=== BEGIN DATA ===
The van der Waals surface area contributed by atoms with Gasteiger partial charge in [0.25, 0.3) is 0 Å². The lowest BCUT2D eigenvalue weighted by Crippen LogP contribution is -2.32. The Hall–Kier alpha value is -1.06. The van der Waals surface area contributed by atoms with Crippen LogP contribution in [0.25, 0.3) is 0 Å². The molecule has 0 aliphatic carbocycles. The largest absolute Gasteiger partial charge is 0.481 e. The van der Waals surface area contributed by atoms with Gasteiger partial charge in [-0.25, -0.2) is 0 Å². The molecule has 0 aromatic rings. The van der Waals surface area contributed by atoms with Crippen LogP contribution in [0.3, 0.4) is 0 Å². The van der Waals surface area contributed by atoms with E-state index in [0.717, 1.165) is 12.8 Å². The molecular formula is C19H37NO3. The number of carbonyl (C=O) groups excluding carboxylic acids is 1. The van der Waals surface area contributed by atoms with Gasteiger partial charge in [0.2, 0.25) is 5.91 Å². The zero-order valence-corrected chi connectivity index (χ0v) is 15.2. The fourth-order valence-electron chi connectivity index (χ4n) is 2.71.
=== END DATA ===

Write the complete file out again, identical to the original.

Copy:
The van der Waals surface area contributed by atoms with Gasteiger partial charge in [0.25, 0.3) is 0 Å². The lowest BCUT2D eigenvalue weighted by Crippen LogP contribution is -2.32. The Hall–Kier alpha value is -1.06. The van der Waals surface area contributed by atoms with Crippen LogP contribution in [0.25, 0.3) is 0 Å². The molecule has 0 aliphatic carbocycles. The largest absolute Gasteiger partial charge is 0.481 e. The van der Waals surface area contributed by atoms with Gasteiger partial charge in [-0.25, -0.2) is 0 Å². The molecule has 0 aromatic rings. The van der Waals surface area contributed by atoms with Crippen LogP contribution in [0.3, 0.4) is 0 Å². The van der Waals surface area contributed by atoms with E-state index in [0.717, 1.165) is 12.8 Å². The molecular formula is C19H37NO3. The number of carbonyl (C=O) groups excluding carboxylic acids is 1. The van der Waals surface area contributed by atoms with Gasteiger partial charge in [0.2, 0.25) is 5.91 Å². The zero-order valence-corrected chi connectivity index (χ0v) is 15.2. The fourth-order valence-electron chi connectivity index (χ4n) is 2.71.